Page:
1. Think before you post. Before you hit send on a post or story that takes place at the practice or mentions work in any capacity, ask yourself: Is this a post that you would be comfortable with your practice owner or colleagues seeing? Would you show it to the patient’s owner? If the answer is no, refrain from sharing.
  2. Familiarize yourself with your practice’s social media policy.* While your social media accounts are irrefutably your own, posting work-related content (or even content that isn’t related to work but occurs in the clinic) allows your employer to have a say in what you share. Many practice owners create practice-wide social media policies that employees must sign, and violations of these policies can lead to censure or even firing. Carefully reading through your clinic’s policy is a must; if your clinic doesn’t have a policy, consider asking the practice owner for their recommendations.
  3. Secure owner permission before sharing information about patients, including photos. Photos of clients in the clinic setting, diagnoses, and medical records/visit information all are considered confidential. Sharing confidential information without express owner consent can be considered a breach of that confidentiality, and posting on social media is no exception. Even if the post or tweet gets deleted, sharing this data is still considered a breach. The same holds true for 24-hour Instagram or Snapchat stories. Posting without owner consent is a lapse in judgment that can result in scathing reviews, legal trouble, and other ramifications that have the potential to harm your clinic.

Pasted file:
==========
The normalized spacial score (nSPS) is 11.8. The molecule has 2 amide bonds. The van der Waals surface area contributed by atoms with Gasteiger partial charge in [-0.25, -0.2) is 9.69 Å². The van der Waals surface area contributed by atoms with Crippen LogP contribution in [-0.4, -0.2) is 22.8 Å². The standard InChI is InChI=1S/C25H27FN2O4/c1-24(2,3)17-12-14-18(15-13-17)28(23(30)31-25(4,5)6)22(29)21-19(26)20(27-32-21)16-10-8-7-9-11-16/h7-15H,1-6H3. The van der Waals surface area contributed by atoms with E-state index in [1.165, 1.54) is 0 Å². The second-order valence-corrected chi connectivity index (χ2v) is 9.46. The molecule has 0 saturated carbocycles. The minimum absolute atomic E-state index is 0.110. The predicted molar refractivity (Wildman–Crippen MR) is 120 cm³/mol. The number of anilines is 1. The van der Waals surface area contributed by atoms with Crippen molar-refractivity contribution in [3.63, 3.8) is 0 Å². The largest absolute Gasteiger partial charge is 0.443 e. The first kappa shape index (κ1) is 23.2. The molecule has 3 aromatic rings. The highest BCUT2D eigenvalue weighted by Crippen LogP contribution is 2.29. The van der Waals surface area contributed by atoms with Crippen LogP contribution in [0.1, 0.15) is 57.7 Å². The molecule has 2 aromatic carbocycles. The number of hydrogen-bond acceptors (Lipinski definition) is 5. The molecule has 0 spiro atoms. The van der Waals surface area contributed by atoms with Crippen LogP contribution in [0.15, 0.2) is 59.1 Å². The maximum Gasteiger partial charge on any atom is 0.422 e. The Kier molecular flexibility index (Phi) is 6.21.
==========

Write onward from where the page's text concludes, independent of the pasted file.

4. Never post anything about malpractice incidents, claims, or lawsuits on social media or the internet. Consider the negative legal, business, and reputational ramifications of sharing this information. Any statements or information you share about your malpractice claim or Board complaint might be used as evidence against you in civil litigation or an investigation by a state veterinary board. Regardless of the privacy settings on the social platform or page, information can easily be shared and copied with others. Confidential information about your professional treatment may be shared with clients, attorneys, animal rights activists, and other veterinarians. One of those veterinarians may ultimately be hired as an expert to testify against you. Even some animal rights advocacy groups strongly caution pet owners against commenting about their cases on social media. Additionally, discussing any claims, including frivolous ones, may be damaging to your reputation or business. Although you may want to seek support or vent, don’t do it online. To ensure the best possible outcome for yourself and your practice, keep the details of malpractice incidents private and off the internet.**